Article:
Stop Enabling Your Picky Eater
I’m not a stranger to picky eaters. My kid has gone through her own stages of culinary rebellion, refusing to eat anything except for dry toast on Mondays or buttered popcorn on even numbered dates. Her moments of finickiness seemed to have no real rationale behind them except that it was probably fun to watch my face turn colors, and fortunately they were few and far apart.
She’s mostly over it now, which means that now I get to sit back and rub my hands maniacally together as I watch other people suffer through their own children’s pickiness. I’m a really good friend, as you can tell.
Picky eating is one of those parental arguments that seems to find people on two sides; those who say that there is not one thing you can do about kids who only want to eat chicken nuggets coated in Nutella, and those who say that those parents are deluded.
Both sides are kind of wrong. I mean, on the one hand, part of being a little kid is waking up one day and deciding that even though you loved broccoli less than 24 hours ago, you are never going to touch it again unless someone prises your mouth open, premasticates it, and chucks it down your throat. No one really knows why kids do this, according to the internet, where everything is always accurate, but apparently your kid is less likely to do this if you breastfeed them.
On the other hand, I have never met a parent (including myself) that has a picky eater that they don’t enable. I often hear, “oh, he’ll only eat hot dogs” or “sorry, but do you have any chicken nuggets?” if I’m babysitting. This is never a problem because I married a chidult who loves nuggets AND hot dogs. But I am left wondering, why did you even start feeding your kid this stuff if you didn’t want them to eat it? I mean, I rue the day I bought our first Happy Meal. But I also accept that as long as I continue to buy them, my daughter won’t choose ethically sourced brussels sprouts served with a balsamic reduction over them. Hell, I probably wouldn’t either.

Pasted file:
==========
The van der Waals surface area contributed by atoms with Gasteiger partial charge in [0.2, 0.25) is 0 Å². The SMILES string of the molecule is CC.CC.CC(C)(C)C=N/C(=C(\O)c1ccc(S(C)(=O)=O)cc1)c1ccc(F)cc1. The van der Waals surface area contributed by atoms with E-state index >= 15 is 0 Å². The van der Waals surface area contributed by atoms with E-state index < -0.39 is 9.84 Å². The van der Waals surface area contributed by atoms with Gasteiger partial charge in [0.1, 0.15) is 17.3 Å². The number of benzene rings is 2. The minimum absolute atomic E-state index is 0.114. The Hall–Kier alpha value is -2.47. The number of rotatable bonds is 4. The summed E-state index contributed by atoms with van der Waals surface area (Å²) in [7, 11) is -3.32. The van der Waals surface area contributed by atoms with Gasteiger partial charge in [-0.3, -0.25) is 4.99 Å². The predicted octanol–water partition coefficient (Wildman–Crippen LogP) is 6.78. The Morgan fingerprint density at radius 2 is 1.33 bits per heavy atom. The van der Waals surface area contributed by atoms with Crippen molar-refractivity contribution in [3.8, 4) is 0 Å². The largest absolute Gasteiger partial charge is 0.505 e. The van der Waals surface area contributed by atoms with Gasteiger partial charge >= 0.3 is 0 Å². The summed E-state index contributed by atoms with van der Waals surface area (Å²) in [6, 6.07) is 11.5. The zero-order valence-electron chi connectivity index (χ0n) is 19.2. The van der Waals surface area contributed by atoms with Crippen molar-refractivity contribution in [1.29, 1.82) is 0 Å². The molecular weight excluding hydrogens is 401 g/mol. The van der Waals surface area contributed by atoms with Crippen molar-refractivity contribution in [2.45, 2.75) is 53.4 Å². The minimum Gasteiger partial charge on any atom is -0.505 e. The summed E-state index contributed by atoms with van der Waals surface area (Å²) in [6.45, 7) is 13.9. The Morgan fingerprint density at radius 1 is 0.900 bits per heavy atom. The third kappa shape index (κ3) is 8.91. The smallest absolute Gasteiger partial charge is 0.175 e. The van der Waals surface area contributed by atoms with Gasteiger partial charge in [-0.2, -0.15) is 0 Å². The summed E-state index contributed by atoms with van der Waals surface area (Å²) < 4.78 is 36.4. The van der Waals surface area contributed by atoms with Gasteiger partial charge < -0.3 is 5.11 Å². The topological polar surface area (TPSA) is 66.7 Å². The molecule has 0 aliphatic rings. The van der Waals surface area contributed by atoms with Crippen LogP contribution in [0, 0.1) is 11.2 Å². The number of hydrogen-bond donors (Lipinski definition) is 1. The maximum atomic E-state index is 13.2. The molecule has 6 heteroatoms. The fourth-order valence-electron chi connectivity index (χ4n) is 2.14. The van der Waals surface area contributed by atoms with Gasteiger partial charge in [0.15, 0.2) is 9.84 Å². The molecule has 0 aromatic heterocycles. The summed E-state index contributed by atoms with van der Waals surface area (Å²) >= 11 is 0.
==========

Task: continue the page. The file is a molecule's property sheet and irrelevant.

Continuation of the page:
The only thing that ever worked for me when it came to my picky eater was to stop enabling her. This was particularly hard to do because I have a huge problem with attaching any kind of pressure, discipline or bribe to eating food. But at the same time, I don’t want my kid to be the kid that goes to other people’s houses and demands nothing but marshmallows and Nerds candy. Also, I want her to get the nutrition she needs, but mostly I don’t want to look like a bad mom.
For now we’ve overcome most of the problems that come along with having a picky eater, but it hasn’t been easy. Mostly I had to remind everybody in my household that I don’t run a short order kitchen and that I have no time for their picky shenanigans. No one was going to starve if they demanded hot dogs and I didn’t cave, and conversely, my daughter wouldn’t eat the gross chicken breast that I was making if she knew a fluffernutter sandwich was right around the corner.
I can’t relate with being picky. I have an iron stomach and ate enough commercial kitchen seafood newburg to ensure that even liver and onions look delicious by comparison. But everyone is not me, and everyone is not my kid. Even though it doesn’t seem like it’s worth the effort to have a four hour battle with your five year old over eating their damn lasagna, think about all of the dishes you’ll ultimately end up not washing by standing your ground and only making one meal.